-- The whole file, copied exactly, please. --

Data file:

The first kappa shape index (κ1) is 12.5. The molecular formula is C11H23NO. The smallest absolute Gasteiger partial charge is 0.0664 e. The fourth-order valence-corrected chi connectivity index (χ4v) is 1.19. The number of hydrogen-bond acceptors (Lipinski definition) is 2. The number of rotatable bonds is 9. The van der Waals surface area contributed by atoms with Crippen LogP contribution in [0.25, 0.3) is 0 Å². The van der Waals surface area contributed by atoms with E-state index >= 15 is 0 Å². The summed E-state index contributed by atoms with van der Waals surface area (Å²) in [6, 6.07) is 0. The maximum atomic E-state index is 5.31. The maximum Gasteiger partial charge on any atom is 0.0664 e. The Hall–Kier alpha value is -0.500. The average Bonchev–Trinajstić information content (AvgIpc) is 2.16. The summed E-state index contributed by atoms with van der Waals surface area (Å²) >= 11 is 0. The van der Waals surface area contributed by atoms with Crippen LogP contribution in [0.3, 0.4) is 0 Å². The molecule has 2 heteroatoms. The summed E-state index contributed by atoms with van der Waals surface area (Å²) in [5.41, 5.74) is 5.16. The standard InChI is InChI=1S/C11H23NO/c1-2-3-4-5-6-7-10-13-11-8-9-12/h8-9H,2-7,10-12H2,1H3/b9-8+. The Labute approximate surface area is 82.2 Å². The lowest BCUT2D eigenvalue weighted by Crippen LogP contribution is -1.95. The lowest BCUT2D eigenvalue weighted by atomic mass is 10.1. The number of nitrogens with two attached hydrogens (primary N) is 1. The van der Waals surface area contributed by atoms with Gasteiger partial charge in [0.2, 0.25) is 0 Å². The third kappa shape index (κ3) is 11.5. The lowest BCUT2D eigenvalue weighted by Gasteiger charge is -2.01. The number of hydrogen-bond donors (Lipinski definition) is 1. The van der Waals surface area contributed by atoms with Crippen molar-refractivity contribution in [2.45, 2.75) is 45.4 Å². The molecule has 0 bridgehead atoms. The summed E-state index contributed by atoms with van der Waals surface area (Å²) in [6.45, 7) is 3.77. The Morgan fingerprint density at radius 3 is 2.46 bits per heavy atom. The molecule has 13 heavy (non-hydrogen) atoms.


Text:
The first kappa shape index (κ1) is 12.5. The molecular formula is C11H23NO. The smallest absolute Gasteiger partial charge is 0.0664 e. The fourth-order valence-corrected chi connectivity index (χ4v) is 1.19. The number of hydrogen-bond acceptors (Lipinski definition) is 2. The number of rotatable bonds is 9. The van der Waals surface area contributed by atoms with Crippen LogP contribution in [0.25, 0.3) is 0 Å². The van der Waals surface area contributed by atoms with E-state index >= 15 is 0 Å². The summed E-state index contributed by atoms with van der Waals surface area (Å²) in [6, 6.07) is 0. The maximum atomic E-state index is 5.31. The maximum Gasteiger partial charge on any atom is 0.0664 e. The Hall–Kier alpha value is -0.500. The average Bonchev–Trinajstić information content (AvgIpc) is 2.16. The summed E-state index contributed by atoms with van der Waals surface area (Å²) >= 11 is 0. The van der Waals surface area contributed by atoms with Crippen LogP contribution in [0.3, 0.4) is 0 Å². The molecule has 2 heteroatoms. The summed E-state index contributed by atoms with van der Waals surface area (Å²) in [5.41, 5.74) is 5.16. The standard InChI is InChI=1S/C11H23NO/c1-2-3-4-5-6-7-10-13-11-8-9-12/h8-9H,2-7,10-12H2,1H3/b9-8+. The Labute approximate surface area is 82.2 Å². The lowest BCUT2D eigenvalue weighted by Crippen LogP contribution is -1.95. The lowest BCUT2D eigenvalue weighted by atomic mass is 10.1. The number of nitrogens with two attached hydrogens (primary N) is 1. The van der Waals surface area contributed by atoms with Gasteiger partial charge in [0.2, 0.25) is 0 Å². The third kappa shape index (κ3) is 11.5. The lowest BCUT2D eigenvalue weighted by Gasteiger charge is -2.01. The number of hydrogen-bond donors (Lipinski definition) is 1. The van der Waals surface area contributed by atoms with Crippen molar-refractivity contribution in [2.45, 2.75) is 45.4 Å². The molecule has 0 bridgehead atoms. The summed E-state index contributed by atoms with van der Waals surface area (Å²) in [6.45, 7) is 3.77. The Morgan fingerprint density at radius 3 is 2.46 bits per heavy atom. The molecule has 13 heavy (non-hydrogen) atoms.